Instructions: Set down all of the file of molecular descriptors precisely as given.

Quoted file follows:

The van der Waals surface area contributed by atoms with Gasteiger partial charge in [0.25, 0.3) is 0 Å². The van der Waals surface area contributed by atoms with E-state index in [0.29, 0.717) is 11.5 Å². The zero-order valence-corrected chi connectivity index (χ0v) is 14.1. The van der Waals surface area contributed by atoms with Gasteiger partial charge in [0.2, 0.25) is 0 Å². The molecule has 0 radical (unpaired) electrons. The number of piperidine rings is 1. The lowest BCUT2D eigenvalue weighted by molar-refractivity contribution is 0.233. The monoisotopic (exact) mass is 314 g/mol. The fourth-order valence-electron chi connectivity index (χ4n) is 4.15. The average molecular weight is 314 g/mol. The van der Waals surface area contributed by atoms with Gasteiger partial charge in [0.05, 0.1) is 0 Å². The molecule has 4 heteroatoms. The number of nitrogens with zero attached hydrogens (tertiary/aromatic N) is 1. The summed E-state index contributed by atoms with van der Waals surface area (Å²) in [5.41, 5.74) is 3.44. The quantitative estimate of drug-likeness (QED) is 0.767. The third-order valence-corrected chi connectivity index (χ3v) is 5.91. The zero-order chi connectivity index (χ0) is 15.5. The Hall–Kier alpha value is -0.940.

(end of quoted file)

The van der Waals surface area contributed by atoms with Gasteiger partial charge in [0.25, 0.3) is 0 Å². The van der Waals surface area contributed by atoms with E-state index in [0.29, 0.717) is 11.5 Å². The zero-order valence-corrected chi connectivity index (χ0v) is 14.1. The van der Waals surface area contributed by atoms with Gasteiger partial charge in [0.2, 0.25) is 0 Å². The molecule has 0 radical (unpaired) electrons. The number of piperidine rings is 1. The lowest BCUT2D eigenvalue weighted by molar-refractivity contribution is 0.233. The monoisotopic (exact) mass is 314 g/mol. The fourth-order valence-electron chi connectivity index (χ4n) is 4.15. The average molecular weight is 314 g/mol. The van der Waals surface area contributed by atoms with Gasteiger partial charge in [0.05, 0.1) is 0 Å². The molecule has 4 heteroatoms. The number of nitrogens with zero attached hydrogens (tertiary/aromatic N) is 1. The summed E-state index contributed by atoms with van der Waals surface area (Å²) in [5.41, 5.74) is 3.44. The quantitative estimate of drug-likeness (QED) is 0.767. The third-order valence-corrected chi connectivity index (χ3v) is 5.91. The zero-order chi connectivity index (χ0) is 15.5. The Hall–Kier alpha value is -0.940.